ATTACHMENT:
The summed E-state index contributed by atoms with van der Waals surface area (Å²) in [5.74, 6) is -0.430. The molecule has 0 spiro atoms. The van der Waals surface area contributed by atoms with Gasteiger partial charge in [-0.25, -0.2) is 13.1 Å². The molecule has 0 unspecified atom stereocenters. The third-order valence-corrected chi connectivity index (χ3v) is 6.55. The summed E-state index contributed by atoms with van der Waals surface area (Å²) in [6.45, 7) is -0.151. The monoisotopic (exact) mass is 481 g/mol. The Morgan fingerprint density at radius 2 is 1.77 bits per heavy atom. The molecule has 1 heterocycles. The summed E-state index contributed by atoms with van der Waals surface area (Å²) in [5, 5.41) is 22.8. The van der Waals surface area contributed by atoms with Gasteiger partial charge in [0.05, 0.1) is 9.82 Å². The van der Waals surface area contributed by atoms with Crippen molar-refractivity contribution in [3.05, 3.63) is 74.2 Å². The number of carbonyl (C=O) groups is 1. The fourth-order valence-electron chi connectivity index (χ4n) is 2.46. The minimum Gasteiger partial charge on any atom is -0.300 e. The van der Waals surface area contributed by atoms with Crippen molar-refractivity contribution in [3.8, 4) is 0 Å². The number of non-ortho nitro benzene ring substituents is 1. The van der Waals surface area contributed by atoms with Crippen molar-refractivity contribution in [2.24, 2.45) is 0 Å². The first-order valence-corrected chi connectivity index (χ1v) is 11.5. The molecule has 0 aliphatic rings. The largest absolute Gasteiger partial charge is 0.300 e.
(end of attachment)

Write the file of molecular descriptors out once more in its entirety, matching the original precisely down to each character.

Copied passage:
The summed E-state index contributed by atoms with van der Waals surface area (Å²) in [5.74, 6) is -0.430. The molecule has 0 spiro atoms. The van der Waals surface area contributed by atoms with Gasteiger partial charge in [-0.25, -0.2) is 13.1 Å². The molecule has 0 unspecified atom stereocenters. The third-order valence-corrected chi connectivity index (χ3v) is 6.55. The summed E-state index contributed by atoms with van der Waals surface area (Å²) in [6.45, 7) is -0.151. The monoisotopic (exact) mass is 481 g/mol. The Morgan fingerprint density at radius 2 is 1.77 bits per heavy atom. The molecule has 1 heterocycles. The summed E-state index contributed by atoms with van der Waals surface area (Å²) in [5, 5.41) is 22.8. The van der Waals surface area contributed by atoms with Gasteiger partial charge in [0.05, 0.1) is 9.82 Å². The van der Waals surface area contributed by atoms with Crippen molar-refractivity contribution in [3.05, 3.63) is 74.2 Å². The number of carbonyl (C=O) groups is 1. The fourth-order valence-electron chi connectivity index (χ4n) is 2.46. The minimum Gasteiger partial charge on any atom is -0.300 e. The van der Waals surface area contributed by atoms with Crippen molar-refractivity contribution in [3.8, 4) is 0 Å². The number of non-ortho nitro benzene ring substituents is 1. The van der Waals surface area contributed by atoms with Crippen molar-refractivity contribution in [2.24, 2.45) is 0 Å². The first-order valence-corrected chi connectivity index (χ1v) is 11.5. The molecule has 0 aliphatic rings. The largest absolute Gasteiger partial charge is 0.300 e.